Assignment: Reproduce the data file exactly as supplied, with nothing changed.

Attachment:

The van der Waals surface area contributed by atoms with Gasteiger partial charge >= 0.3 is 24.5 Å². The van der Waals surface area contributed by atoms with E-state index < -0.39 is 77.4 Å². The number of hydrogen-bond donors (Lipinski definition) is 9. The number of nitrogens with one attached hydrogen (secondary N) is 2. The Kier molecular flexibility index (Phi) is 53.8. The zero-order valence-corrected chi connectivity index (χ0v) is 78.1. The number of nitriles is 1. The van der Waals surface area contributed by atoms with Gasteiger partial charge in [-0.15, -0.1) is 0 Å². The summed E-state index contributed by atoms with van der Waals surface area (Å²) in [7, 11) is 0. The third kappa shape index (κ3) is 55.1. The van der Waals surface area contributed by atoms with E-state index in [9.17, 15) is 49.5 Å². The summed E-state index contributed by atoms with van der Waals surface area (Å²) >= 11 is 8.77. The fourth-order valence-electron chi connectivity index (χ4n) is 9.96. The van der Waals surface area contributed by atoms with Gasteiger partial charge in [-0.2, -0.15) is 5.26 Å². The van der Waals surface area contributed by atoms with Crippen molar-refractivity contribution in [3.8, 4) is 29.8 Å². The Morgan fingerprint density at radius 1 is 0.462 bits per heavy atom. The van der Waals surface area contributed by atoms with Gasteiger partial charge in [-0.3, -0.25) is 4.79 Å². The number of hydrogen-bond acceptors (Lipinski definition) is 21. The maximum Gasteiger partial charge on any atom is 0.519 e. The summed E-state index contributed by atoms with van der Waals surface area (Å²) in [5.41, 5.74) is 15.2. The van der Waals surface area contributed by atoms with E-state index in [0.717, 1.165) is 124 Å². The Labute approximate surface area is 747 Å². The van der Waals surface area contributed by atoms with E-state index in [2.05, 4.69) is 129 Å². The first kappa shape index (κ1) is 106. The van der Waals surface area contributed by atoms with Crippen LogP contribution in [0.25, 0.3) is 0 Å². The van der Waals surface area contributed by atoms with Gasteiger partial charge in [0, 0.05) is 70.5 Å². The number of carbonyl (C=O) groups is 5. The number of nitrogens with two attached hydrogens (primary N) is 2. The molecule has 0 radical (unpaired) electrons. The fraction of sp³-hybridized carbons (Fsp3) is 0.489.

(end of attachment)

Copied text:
The van der Waals surface area contributed by atoms with Gasteiger partial charge >= 0.3 is 24.5 Å². The van der Waals surface area contributed by atoms with E-state index < -0.39 is 77.4 Å². The number of hydrogen-bond donors (Lipinski definition) is 9. The number of nitrogens with one attached hydrogen (secondary N) is 2. The Kier molecular flexibility index (Phi) is 53.8. The zero-order valence-corrected chi connectivity index (χ0v) is 78.1. The number of nitriles is 1. The van der Waals surface area contributed by atoms with Gasteiger partial charge in [-0.15, -0.1) is 0 Å². The summed E-state index contributed by atoms with van der Waals surface area (Å²) in [7, 11) is 0. The third kappa shape index (κ3) is 55.1. The van der Waals surface area contributed by atoms with E-state index in [9.17, 15) is 49.5 Å². The summed E-state index contributed by atoms with van der Waals surface area (Å²) >= 11 is 8.77. The fourth-order valence-electron chi connectivity index (χ4n) is 9.96. The van der Waals surface area contributed by atoms with Gasteiger partial charge in [-0.2, -0.15) is 5.26 Å². The van der Waals surface area contributed by atoms with Crippen molar-refractivity contribution in [3.8, 4) is 29.8 Å². The Morgan fingerprint density at radius 1 is 0.462 bits per heavy atom. The van der Waals surface area contributed by atoms with Gasteiger partial charge in [-0.3, -0.25) is 4.79 Å². The number of hydrogen-bond acceptors (Lipinski definition) is 21. The maximum Gasteiger partial charge on any atom is 0.519 e. The summed E-state index contributed by atoms with van der Waals surface area (Å²) in [5.41, 5.74) is 15.2. The van der Waals surface area contributed by atoms with E-state index in [0.717, 1.165) is 124 Å². The Labute approximate surface area is 747 Å². The van der Waals surface area contributed by atoms with E-state index in [2.05, 4.69) is 129 Å². The first kappa shape index (κ1) is 106. The van der Waals surface area contributed by atoms with Crippen LogP contribution in [0.25, 0.3) is 0 Å². The van der Waals surface area contributed by atoms with Gasteiger partial charge in [0, 0.05) is 70.5 Å². The number of carbonyl (C=O) groups is 5. The number of nitrogens with two attached hydrogens (primary N) is 2. The molecule has 0 radical (unpaired) electrons. The fraction of sp³-hybridized carbons (Fsp3) is 0.489.